Many people feel stress when they encounter unfamiliar or unexpected events, or they feel threatened. On the other hand acute stress is different then chronic stress. What happens in our bodies when we feel acute stress? How does our body respond?
Individuals vary widely in their psychological, behavioral, and biological responses to acute stress, with the sympathetic nervous system and hypothalamic–pituitary–adrenal axis (HPA) as primary mediators. One of the most well-characterized elements of the biological stress response is a rise in cortisol levels 20–30 minutes following stressor exposure, with a subsequent return to baseline. Many factors, including genetic variation, influence the magnitude and duration of this response, leading to substantial individual differences. Lower or higher than expected cortisol responses may have unfavorable effects on health and well-being later in life. Lower than expected cortisol responses may reflect early-life adversity or co-occurring internalizing conditions, such as anxiety, impacting health and disease risk. Higher than expected cortisol levels in response to acute stress also reflect dysregulated emotional and physical states, which also impacts health.
Because variability in the cortisol response to stress has a broad impact on health, identifying factors contributing to this variability is important for designing an optimal treatment for individuals. Most studies of the cortisol stress response, including those in children, often rely on lab-based standardized stress tasks.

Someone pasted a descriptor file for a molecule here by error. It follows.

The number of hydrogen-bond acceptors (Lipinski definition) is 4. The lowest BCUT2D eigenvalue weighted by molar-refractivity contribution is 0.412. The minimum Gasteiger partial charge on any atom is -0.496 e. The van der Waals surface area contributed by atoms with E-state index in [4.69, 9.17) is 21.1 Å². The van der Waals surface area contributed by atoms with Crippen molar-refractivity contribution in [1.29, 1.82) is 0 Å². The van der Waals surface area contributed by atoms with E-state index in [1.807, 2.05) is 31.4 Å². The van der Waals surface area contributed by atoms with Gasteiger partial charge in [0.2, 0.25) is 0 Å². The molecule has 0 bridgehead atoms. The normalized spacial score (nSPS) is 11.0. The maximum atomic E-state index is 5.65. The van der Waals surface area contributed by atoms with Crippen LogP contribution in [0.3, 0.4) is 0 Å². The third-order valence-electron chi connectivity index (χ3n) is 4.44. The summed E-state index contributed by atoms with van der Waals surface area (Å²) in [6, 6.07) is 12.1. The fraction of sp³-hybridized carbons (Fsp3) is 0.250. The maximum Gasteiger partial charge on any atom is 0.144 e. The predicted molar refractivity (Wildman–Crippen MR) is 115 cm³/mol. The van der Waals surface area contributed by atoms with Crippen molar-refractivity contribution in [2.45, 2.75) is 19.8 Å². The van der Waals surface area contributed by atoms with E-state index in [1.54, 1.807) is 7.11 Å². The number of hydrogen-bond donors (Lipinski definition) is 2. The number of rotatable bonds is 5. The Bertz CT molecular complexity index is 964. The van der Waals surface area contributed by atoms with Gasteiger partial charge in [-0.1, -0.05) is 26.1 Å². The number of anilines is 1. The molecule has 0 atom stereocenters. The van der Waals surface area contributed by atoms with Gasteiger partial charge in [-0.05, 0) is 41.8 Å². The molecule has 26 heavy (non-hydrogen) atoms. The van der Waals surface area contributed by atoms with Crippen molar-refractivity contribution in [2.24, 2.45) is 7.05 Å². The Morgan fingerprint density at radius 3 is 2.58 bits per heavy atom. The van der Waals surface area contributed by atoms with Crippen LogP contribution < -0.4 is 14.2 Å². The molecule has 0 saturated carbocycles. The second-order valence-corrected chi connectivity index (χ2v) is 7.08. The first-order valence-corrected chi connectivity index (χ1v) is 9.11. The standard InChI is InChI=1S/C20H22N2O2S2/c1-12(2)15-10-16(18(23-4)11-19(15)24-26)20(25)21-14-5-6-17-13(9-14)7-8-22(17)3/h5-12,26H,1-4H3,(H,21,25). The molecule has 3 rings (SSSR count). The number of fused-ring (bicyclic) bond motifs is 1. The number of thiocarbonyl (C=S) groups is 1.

However, these tests might not consistently generate stress responses in young children. Therefore, this study aimed to identify genetic variants associated with the cortisol stress response in the clinical setting.
Children 4–10 years old who were scheduled for procedures requiring the relatively painful insertion of a peripheral intravenous (IV), were enrolled. Following IV insertion, children provided saliva samples to evaluate the cortisol response as a biological measure of distress. Saliva samples were also collected at home on a non-stressful day as a control comparison. Genes selected for analysis included those potentially associated with children’s pain, distress, and anxiety in response to peripheral IV insertion as well as those known to be or potentially relevant to the cortisol stress response. After quality control, 86 SNPs in 34 genes were analyzed. Association analysis of child genotype (n=326) identified that four single-nucleotide polymorphisms (SNPs), including rs1176744 in the 5-hydroxytryptamine receptor 3B gene (HTR3B) and rs8030107 in the neurotrophic receptor tyrosine kinase 3 gene (NTRK3), were associated with the cortisol stress response. Children with the rare allele (G) at rs1176744 (HTR3B) experienced a lower cortisol stress response. In the opposite direction, children having the rare allele (T) at rs8030107 (NTRK3) experienced a greater mean cortisol stress response.
Although there are some limitations, including the modest study sample size for a analysis and the absence of an independent replication population, this study focuses on a naturally occurring stressor in childrens population. This research also supports prior work evaluating the response to standardized, lab-based stressors. This analysis provides preliminary evidence for genes and pathways potentially important in cortisol response to an acute stressor in children and could guide future analyses. Read more about the study here:
Are you interested in learning more about your genetic tendency for cortisol response to an acute stressor? You can login to your Genomelink dashboard to see this new genetic trait.